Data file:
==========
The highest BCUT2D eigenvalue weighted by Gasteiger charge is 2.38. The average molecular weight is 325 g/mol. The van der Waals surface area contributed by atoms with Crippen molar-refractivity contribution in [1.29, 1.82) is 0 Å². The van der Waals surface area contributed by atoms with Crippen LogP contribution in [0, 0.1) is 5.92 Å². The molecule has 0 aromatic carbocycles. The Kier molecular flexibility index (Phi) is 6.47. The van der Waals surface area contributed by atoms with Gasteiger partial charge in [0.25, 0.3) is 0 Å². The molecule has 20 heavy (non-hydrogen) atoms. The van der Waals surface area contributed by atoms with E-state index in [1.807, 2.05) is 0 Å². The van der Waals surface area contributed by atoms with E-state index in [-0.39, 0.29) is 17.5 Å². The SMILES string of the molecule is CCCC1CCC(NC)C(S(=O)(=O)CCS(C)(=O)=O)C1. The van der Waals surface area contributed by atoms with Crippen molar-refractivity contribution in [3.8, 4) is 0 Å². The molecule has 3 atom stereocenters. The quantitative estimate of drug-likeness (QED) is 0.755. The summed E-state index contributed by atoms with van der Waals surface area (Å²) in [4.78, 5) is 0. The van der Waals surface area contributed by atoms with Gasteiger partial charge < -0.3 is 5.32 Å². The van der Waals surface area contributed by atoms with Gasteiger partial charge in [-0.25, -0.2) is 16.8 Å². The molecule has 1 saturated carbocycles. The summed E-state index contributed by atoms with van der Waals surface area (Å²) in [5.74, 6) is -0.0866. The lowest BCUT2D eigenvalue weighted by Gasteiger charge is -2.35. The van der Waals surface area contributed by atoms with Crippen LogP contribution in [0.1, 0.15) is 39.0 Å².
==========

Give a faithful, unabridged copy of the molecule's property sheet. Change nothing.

The highest BCUT2D eigenvalue weighted by Gasteiger charge is 2.38. The average molecular weight is 325 g/mol. The van der Waals surface area contributed by atoms with Crippen molar-refractivity contribution in [1.29, 1.82) is 0 Å². The van der Waals surface area contributed by atoms with Crippen LogP contribution in [0, 0.1) is 5.92 Å². The molecule has 0 aromatic carbocycles. The Kier molecular flexibility index (Phi) is 6.47. The van der Waals surface area contributed by atoms with Gasteiger partial charge in [0.25, 0.3) is 0 Å². The molecule has 20 heavy (non-hydrogen) atoms. The van der Waals surface area contributed by atoms with E-state index in [1.807, 2.05) is 0 Å². The van der Waals surface area contributed by atoms with E-state index in [-0.39, 0.29) is 17.5 Å². The SMILES string of the molecule is CCCC1CCC(NC)C(S(=O)(=O)CCS(C)(=O)=O)C1. The van der Waals surface area contributed by atoms with Crippen molar-refractivity contribution in [3.8, 4) is 0 Å². The molecule has 3 atom stereocenters. The quantitative estimate of drug-likeness (QED) is 0.755. The summed E-state index contributed by atoms with van der Waals surface area (Å²) in [4.78, 5) is 0. The van der Waals surface area contributed by atoms with Gasteiger partial charge < -0.3 is 5.32 Å². The van der Waals surface area contributed by atoms with Gasteiger partial charge in [-0.25, -0.2) is 16.8 Å². The molecule has 1 saturated carbocycles. The summed E-state index contributed by atoms with van der Waals surface area (Å²) in [5.74, 6) is -0.0866. The lowest BCUT2D eigenvalue weighted by Gasteiger charge is -2.35. The van der Waals surface area contributed by atoms with Crippen LogP contribution in [0.1, 0.15) is 39.0 Å².